Project Logistics: The Basics of Anything But Basic

Project Logistics: The Basics of Anything But Basic

Moving big, bulky, unconventional freight around the globe precisely and effectively in the face of myriad challenges is not for the faint of heart. Here’s how project logistics experts get it done.

It’s not every day in transportation and logistics that you are involved in a star-studded movie premiere with both Hollywood royalty and actual members of the British monarchy in attendance. But that was the reality recently for the project logistics team at CEVA Logistics, which played a key role in the London premier of the new Top Gun movie. On the red carpet, along with leading man Tom Cruise, other cast members, and the Duke and Duchess of Cambridge, sat a full-scale replica of the Typhoon fighter jet used in the film.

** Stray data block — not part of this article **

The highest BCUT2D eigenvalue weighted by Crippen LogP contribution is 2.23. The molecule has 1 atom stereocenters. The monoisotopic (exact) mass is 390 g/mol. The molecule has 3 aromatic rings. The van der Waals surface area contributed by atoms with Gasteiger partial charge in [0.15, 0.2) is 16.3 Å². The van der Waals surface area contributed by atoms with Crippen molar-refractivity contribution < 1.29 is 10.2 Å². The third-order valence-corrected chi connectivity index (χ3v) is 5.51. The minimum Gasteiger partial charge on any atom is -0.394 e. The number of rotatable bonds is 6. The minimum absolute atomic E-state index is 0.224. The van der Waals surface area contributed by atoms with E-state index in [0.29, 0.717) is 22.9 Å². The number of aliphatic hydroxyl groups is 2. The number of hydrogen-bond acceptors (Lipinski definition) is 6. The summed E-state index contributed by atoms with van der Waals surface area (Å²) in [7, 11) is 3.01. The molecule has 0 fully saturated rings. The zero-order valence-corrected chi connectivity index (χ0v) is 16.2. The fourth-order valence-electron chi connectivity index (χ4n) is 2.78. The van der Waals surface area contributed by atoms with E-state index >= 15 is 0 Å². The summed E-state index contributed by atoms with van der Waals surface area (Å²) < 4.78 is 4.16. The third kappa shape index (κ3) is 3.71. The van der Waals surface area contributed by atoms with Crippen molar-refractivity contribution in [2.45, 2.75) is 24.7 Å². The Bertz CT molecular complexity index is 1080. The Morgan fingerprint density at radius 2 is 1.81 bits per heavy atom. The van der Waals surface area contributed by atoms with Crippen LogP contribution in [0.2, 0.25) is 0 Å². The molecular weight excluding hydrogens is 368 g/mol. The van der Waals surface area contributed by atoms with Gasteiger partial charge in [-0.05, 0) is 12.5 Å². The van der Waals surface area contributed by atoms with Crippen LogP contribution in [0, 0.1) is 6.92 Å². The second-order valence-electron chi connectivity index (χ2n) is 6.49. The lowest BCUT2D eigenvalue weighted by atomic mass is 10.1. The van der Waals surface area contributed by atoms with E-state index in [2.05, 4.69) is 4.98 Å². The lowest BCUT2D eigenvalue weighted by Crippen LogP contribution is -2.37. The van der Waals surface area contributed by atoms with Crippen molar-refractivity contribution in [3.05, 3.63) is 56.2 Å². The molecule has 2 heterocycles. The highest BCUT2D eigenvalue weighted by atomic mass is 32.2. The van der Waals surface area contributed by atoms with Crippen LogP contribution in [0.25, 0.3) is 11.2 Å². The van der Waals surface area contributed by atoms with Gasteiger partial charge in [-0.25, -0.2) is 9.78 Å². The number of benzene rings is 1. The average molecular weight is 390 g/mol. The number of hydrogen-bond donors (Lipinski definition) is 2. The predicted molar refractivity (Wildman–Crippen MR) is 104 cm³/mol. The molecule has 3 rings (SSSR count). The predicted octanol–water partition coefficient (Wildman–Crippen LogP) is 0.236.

Getting the jet delivered and assembled for the premiere—and removing it once the lights, camera, and action of the big night were finished—was a maverick move, according to Sharon Robinson, managing director for CEVA Logistics’ Showfreight division, which oversaw the project.

The Typhoon was a full-scale replica, accurate in all details to a flying Typhoon, and was shipped from Farnborough in Hampshire (its full-time storage location) to Leicester Square in central London.

“The replica was shipped dismantled as one oversized low/wide load with two support trailers carrying the undercarriage, wings, and tail, as well as our tools and equipment needed for the construction,” she explains.